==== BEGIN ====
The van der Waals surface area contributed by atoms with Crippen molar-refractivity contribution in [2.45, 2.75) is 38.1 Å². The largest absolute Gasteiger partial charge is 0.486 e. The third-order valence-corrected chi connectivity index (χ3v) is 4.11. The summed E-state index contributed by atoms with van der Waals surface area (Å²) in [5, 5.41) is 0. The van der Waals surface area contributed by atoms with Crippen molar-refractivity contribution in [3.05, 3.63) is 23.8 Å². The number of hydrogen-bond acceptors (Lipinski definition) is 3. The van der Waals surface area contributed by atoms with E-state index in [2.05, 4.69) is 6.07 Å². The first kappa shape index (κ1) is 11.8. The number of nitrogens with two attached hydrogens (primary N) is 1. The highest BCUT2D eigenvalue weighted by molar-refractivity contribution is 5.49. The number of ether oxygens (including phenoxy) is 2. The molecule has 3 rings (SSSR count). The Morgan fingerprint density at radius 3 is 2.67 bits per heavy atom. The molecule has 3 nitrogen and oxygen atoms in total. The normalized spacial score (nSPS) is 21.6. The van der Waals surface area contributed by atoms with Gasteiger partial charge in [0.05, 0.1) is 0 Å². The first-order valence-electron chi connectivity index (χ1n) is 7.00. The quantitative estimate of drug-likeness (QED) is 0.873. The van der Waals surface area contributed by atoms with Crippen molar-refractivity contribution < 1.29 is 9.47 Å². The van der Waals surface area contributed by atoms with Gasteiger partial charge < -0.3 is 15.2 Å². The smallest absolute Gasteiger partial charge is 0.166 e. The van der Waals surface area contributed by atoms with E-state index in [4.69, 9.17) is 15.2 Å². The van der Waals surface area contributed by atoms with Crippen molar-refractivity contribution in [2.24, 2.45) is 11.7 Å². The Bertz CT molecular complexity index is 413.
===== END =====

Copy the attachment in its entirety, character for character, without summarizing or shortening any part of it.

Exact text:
The van der Waals surface area contributed by atoms with Crippen molar-refractivity contribution in [2.45, 2.75) is 38.1 Å². The largest absolute Gasteiger partial charge is 0.486 e. The third-order valence-corrected chi connectivity index (χ3v) is 4.11. The summed E-state index contributed by atoms with van der Waals surface area (Å²) in [5, 5.41) is 0. The van der Waals surface area contributed by atoms with Crippen molar-refractivity contribution in [3.05, 3.63) is 23.8 Å². The number of hydrogen-bond acceptors (Lipinski definition) is 3. The van der Waals surface area contributed by atoms with E-state index in [2.05, 4.69) is 6.07 Å². The first kappa shape index (κ1) is 11.8. The number of nitrogens with two attached hydrogens (primary N) is 1. The highest BCUT2D eigenvalue weighted by molar-refractivity contribution is 5.49. The number of ether oxygens (including phenoxy) is 2. The molecule has 3 rings (SSSR count). The Morgan fingerprint density at radius 3 is 2.67 bits per heavy atom. The molecule has 3 nitrogen and oxygen atoms in total. The normalized spacial score (nSPS) is 21.6. The van der Waals surface area contributed by atoms with Gasteiger partial charge in [0.05, 0.1) is 0 Å². The first-order valence-electron chi connectivity index (χ1n) is 7.00. The quantitative estimate of drug-likeness (QED) is 0.873. The van der Waals surface area contributed by atoms with Crippen molar-refractivity contribution < 1.29 is 9.47 Å². The van der Waals surface area contributed by atoms with Gasteiger partial charge < -0.3 is 15.2 Å². The smallest absolute Gasteiger partial charge is 0.166 e. The van der Waals surface area contributed by atoms with E-state index in [4.69, 9.17) is 15.2 Å². The van der Waals surface area contributed by atoms with Crippen molar-refractivity contribution in [2.24, 2.45) is 11.7 Å². The Bertz CT molecular complexity index is 413.